Another systematic review based on the findings of six randomized controlled trials updated the evidence of the therapeutic effectiveness of the GFCF diet in childhood ASD and concluded that there is little evidence supporting beneficial effects of the diet (Piwowarczyk et al., 2018). A recent systematic review and meta-analysis, based on six relevant randomized controlled trials investigating possible benefits of the GFCF diet in children diagnosed with ASD found no effects on clinician-reported autism core symptoms, parent-reported functional level or behavioral difficulties (Keller et al., 2021). The quality of evidence ranged from low to very low due to serious risk of bias, inconsistency and imprecision.

Taken together, the available dietary intervention studies have found highly divergent results and do not therefore allow for clear-cut conclusions regarding the effects of the GFCF diet in children with ASD (see Table 2). It is important to note that the majority of trials conducted without adequate scientific rigor found evidence of beneficial effects of the GFCF diet, while more rigorous scientific evaluations were unable to show a consistent pattern of results. Many trials are hampered by various methodological flaws, such as reliance on parental reports as the sole source of information on ASD symptoms as well as a lack of adequate control groups, rater blindness, control for additional treatments or assessment of treatment fidelity. Future studies on the efficacy of the GFCF diet would need to take these aspects into account. In particular, the ratings of ASD symptoms should be performed by uninvolved and blinded clinicians rather than parents.

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Table 2.

Summary of findings of GFCF dietary intervention studies in children with ASD

Given that many positive findings following a GFCF diet in ASD have been reported by studies with longer rather than shorter follow-up periods (see Reissmann et al., 2020), longer follow-up periods involving multiple clinical assessments should be employed. Significant beneficial effects have been found in studies with a duration of 12 months, while studies with interventions lasting 12 weeks showed no significant effects (de Magistris et al., 2013; Elder et al., 2006; Gogou and Kolios, 2017; Gogou and Kolios, 2018; Hyman et al., 2016; Knivsberg et al., 2002; Whiteley et al., 2010). A prolonged administration may be required to reveal benefits of GFCF diets, since inflammation, dysbiosis and altered intestinal permeability found in many people with ASD may be normalized only following extended periods of dietary intervention.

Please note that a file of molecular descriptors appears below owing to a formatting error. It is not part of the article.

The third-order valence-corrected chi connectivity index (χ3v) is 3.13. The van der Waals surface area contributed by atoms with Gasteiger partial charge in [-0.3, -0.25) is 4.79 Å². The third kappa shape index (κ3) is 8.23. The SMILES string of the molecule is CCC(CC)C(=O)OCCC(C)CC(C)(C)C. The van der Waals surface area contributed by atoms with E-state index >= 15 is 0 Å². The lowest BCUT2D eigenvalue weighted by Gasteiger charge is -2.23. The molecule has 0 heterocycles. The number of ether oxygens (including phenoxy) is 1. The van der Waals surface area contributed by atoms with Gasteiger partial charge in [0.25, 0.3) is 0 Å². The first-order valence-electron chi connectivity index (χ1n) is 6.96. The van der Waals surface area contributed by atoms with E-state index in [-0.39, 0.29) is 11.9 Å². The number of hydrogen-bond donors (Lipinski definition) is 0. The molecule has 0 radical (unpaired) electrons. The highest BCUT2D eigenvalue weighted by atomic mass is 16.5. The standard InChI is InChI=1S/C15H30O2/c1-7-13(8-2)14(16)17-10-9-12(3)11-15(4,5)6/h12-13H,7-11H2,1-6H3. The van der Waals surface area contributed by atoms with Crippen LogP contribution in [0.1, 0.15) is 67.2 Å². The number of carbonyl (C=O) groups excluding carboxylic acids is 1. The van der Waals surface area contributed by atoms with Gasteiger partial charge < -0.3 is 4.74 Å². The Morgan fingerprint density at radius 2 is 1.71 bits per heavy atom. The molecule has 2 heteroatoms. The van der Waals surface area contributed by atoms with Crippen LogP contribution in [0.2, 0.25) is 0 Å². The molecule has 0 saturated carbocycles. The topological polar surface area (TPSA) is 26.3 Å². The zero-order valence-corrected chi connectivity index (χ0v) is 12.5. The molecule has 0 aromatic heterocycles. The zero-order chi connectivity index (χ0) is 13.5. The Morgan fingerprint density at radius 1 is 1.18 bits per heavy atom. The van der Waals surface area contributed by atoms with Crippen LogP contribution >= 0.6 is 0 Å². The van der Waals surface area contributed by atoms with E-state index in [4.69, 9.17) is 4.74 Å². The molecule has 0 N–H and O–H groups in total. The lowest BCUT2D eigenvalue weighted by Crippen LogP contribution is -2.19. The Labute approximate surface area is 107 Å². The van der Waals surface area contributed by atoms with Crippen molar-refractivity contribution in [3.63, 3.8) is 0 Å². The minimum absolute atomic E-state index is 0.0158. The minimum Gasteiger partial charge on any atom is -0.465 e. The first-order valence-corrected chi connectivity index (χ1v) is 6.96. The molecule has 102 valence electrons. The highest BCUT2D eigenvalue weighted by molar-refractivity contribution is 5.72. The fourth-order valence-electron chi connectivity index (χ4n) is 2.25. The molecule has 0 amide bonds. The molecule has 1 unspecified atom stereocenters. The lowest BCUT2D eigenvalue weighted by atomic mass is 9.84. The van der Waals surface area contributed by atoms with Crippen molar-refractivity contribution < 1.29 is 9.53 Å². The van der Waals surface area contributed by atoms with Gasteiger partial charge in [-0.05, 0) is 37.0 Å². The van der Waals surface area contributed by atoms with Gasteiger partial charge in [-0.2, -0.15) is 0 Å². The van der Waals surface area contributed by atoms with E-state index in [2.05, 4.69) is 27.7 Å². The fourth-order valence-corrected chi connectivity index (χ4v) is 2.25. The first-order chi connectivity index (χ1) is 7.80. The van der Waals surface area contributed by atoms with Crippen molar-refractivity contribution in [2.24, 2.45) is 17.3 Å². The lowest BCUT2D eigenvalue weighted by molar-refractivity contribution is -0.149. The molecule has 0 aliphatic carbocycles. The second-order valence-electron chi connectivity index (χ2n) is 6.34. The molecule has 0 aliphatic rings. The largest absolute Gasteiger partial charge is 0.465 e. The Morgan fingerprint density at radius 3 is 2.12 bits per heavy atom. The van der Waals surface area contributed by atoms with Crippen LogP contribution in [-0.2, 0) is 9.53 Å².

3.2. Challenge studies with gluten and/or casein

On the basis of research on food allergies, several studies have examined the effects of challenges with gluten and/or casein in children adhering to some form of GFCF diet. In a case study, acute negative effects were reported in a child following the consumption of gluten-/casein-containing foods, particularly wheat products (O’Banion et al., 1978). An uncontrolled group study found that a challenge with casein and other food allergens in children with ASD on a casein-free diet was associated with an increase in behavioral symptoms, such as inappropriate emotional responses, motor disturbances as well as disturbed concentration and perception (Lucarelli et al., 1995). Other studies failed to show any clear effects of such dietary challenges (Bird et al., 1977; Hyman et al., 2016; Irvin, 2006; McCarthy and Coleman, 1979; Navarro et al., 2015). The most persuasive evidence stems from a small randomized double-blind placebo-controlled challenge study, in which children with ASD who had followed a GFCF diet regimen for two weeks before being randomly assigned to either a gluten/casein challenge or a placebo group (Navarro et al., 2015). The results of this study found no consistent effects of the gluten/casein challenge on gastrointestinal symptoms or behavioral problems, such as inattention, hyperactivity or inattention (Navarro et al., 2015). Taken together, the majority of the available challenge studies were unable to show clear effects of a gluten/casein challenge on ASD symptoms, gastrointestinal symptoms, comorbid behavior problems or cognitive functioning. However, the majority of challenge studies were conducted with inadequate scientific rigor, and the available evidence needs to be viewed with caution.